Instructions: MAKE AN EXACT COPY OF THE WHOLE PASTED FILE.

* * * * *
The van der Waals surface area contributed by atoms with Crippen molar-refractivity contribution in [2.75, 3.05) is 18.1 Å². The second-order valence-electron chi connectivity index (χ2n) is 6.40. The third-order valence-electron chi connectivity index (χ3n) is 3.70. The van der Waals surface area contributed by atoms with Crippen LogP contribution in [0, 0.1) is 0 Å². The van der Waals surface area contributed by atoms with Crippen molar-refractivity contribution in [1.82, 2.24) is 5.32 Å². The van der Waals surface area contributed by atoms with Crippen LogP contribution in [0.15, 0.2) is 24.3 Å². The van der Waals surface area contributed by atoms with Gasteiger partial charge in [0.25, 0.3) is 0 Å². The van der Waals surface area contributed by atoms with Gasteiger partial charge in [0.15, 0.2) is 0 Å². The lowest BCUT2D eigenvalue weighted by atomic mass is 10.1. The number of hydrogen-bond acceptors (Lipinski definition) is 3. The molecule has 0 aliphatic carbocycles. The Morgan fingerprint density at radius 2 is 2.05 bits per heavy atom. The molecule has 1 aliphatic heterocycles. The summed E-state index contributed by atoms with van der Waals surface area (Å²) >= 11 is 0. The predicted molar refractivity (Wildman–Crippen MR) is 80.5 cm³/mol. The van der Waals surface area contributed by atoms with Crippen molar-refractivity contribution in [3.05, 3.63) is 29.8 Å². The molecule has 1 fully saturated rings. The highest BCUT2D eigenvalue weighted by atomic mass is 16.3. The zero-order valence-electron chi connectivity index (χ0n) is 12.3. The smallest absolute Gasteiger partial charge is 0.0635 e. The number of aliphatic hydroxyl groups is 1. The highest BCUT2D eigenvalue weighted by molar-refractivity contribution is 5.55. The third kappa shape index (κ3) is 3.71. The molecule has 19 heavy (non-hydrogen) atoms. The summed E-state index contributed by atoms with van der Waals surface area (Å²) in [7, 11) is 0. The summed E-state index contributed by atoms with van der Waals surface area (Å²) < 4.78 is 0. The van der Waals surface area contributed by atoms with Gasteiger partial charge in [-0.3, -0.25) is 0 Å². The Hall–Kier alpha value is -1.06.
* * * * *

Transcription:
The van der Waals surface area contributed by atoms with Crippen molar-refractivity contribution in [2.75, 3.05) is 18.1 Å². The second-order valence-electron chi connectivity index (χ2n) is 6.40. The third-order valence-electron chi connectivity index (χ3n) is 3.70. The van der Waals surface area contributed by atoms with Crippen LogP contribution in [0, 0.1) is 0 Å². The van der Waals surface area contributed by atoms with Crippen molar-refractivity contribution in [1.82, 2.24) is 5.32 Å². The van der Waals surface area contributed by atoms with Crippen LogP contribution in [0.15, 0.2) is 24.3 Å². The van der Waals surface area contributed by atoms with Gasteiger partial charge in [0.25, 0.3) is 0 Å². The van der Waals surface area contributed by atoms with Gasteiger partial charge in [0.15, 0.2) is 0 Å². The lowest BCUT2D eigenvalue weighted by atomic mass is 10.1. The number of hydrogen-bond acceptors (Lipinski definition) is 3. The molecule has 0 aliphatic carbocycles. The Morgan fingerprint density at radius 2 is 2.05 bits per heavy atom. The molecule has 1 aliphatic heterocycles. The summed E-state index contributed by atoms with van der Waals surface area (Å²) >= 11 is 0. The predicted molar refractivity (Wildman–Crippen MR) is 80.5 cm³/mol. The van der Waals surface area contributed by atoms with Crippen molar-refractivity contribution in [3.05, 3.63) is 29.8 Å². The molecule has 1 fully saturated rings. The highest BCUT2D eigenvalue weighted by atomic mass is 16.3. The zero-order valence-electron chi connectivity index (χ0n) is 12.3. The smallest absolute Gasteiger partial charge is 0.0635 e. The number of aliphatic hydroxyl groups is 1. The highest BCUT2D eigenvalue weighted by molar-refractivity contribution is 5.55. The third kappa shape index (κ3) is 3.71. The molecule has 19 heavy (non-hydrogen) atoms. The summed E-state index contributed by atoms with van der Waals surface area (Å²) in [7, 11) is 0. The summed E-state index contributed by atoms with van der Waals surface area (Å²) < 4.78 is 0. The van der Waals surface area contributed by atoms with Gasteiger partial charge in [-0.3, -0.25) is 0 Å². The Hall–Kier alpha value is -1.06.